2. Engaging social media

When questioning where your clients are and how they can be reached, if the initial answer is “online,” then the more exact location is “on social media.”

You might assume this refers to residential consumers only—and you’d be wrong. According to Internet analytics company SERPWatch, 75 per cent of business-to-business (B2B) marketers use social media advertising. You might also be surprised to learn that 95 per cent of Fortune 500 companies use Facebook, 96 per cent use Twitter, and 99 per cent use LinkedIn.

Alison M. Wood has been offering virtual assistant and social media services to clients in the United States from her southeast United Kingdom location for 10 years.

She pointed out that an easyto- forget benefit of social media is the SEO it lends to your online presence. “It helps drive traffic to your website,” Wood noted.

“It’s definitely a marker for Google and for SEO. You can do all the work on your website, but you still need traffic going to it. Social media can help with that, and Google recognizes that traffic as well.”

Many also don’t realise that video provider YouTube is considered to be a social media platform. According to data insight company Wordstream, revenue of companies that use video for marketing grows 49 per cent faster than those who don’t – yet another reason to incorporate video into your online marketing plan.

If you are wondering where to start with social media, based purely on numbers, you might consider Facebook and YouTube. These two platforms consistently have the most active users. According to Statista, as of January 2022, Facebook had more than 2.9 billion monthly active users worldwide, with YouTube in second place, with more than 2.5 billion.

However, Wood notes that, even though Facebook is more popular than many realise with B2B marketers, LinkedIn is still the premier platform for making B2B connections.

3. Stellar online reviews

The effectiveness of word-of-mouth referrals is quickly being replaced in the 21st century by online reviews. SEO provider Bright Local reported 95 per cent of consumers in pre-pandemic 2019 searched for local businesses online, with 91 per cent reading online reviews about businesses first before contacting them. In post-pandemic 2022, those numbers have increased to 99 per cent and 98 per cent, respectively.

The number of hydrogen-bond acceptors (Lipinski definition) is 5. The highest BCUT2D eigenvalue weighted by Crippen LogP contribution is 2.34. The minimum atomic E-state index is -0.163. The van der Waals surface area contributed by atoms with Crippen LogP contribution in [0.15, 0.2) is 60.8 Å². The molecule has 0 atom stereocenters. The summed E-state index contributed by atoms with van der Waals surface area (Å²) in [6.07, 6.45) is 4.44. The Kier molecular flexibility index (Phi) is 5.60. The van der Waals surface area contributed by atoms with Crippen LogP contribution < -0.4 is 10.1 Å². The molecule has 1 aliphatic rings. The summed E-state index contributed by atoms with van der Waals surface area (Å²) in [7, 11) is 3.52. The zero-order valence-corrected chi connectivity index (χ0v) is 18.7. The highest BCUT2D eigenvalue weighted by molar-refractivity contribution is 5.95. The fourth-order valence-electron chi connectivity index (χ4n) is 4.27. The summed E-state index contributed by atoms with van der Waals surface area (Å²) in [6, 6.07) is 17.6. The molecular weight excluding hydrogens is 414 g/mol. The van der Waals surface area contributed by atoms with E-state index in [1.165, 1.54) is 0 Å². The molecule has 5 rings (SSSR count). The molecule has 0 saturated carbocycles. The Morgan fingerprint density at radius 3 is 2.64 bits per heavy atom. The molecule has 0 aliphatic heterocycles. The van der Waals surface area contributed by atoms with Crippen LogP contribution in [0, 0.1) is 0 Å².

Almost 50 per cent surveyed trust online reviews just as much as personal recommendations. Like social media, online reviews are as important to B2B marketing as they are for B2C companies. According to TripAdvisor, 98 per cent of B2B companies said that an organisation’s online presence can greatly affect their decision to purchase.

“In the B2B world, we all know that references can be extremely important,” says David Wanamaker, owner of Five Star Solutions Group, a US-based reputation management company. “B2B buyers today, particularly post COVID-19, are relying upon the references they can find online more than they ever have. In fact, even pre-COVID-19, there are statistics that say that 67 per cent of business purchasing managers look to online reviews to help them form an opinion about the companies that they are considering buying from.”

Going hand in hand with online reviews is the Google Business Profile (formally known as Google My Business). A Google Business Profile is a free online account that allows customers and clients to review your business. It’s yet another opportunity to market your business online, improve your SEO, and provide information to potential clients via posts that are reminiscent of social media.

Sub: Acceptance and improvement

Ask yourself how your own business appears online. Is your website attractive, functional, engaging, and active? Are you taking full advantage of social media? Does your business have good online reviews? Have you checked what people are saying online about your business? If your answers are negative, it’s time to improve your online presence.

These online marketing methods admittedly require time, effort, and resources. However, rather than ignore them and fall victim to your competition’s own initiatives, a proactive approach would be to accept the importance of a strong online presence and subsequently address how to improve and maintain it.

Consider shifting necessary resources from older, outdated, and less effective means of marketing to newer, more modern, online ways. Pareto Principle’s 80/20 rule works well here: dismiss 80 per cent of marketing tactics that aren’t producing results and replace them with 20 per cent that will.

Another solution would be hiring – and training – personnel to take on the tasks. Lastly, there’s the option of hiring third-party contractors who already know the ins and outs of online marketing.

When you realise your potential clients are online, checking out your business, you’ll want to make sure they’ll always like what they see.

Patricia LaCroix is the associate editor for CMM. She can be reached at patricial@issa.com.

This article was first published in CMM and has been republished with permission in the February issue of INCLEAN NZ magazine.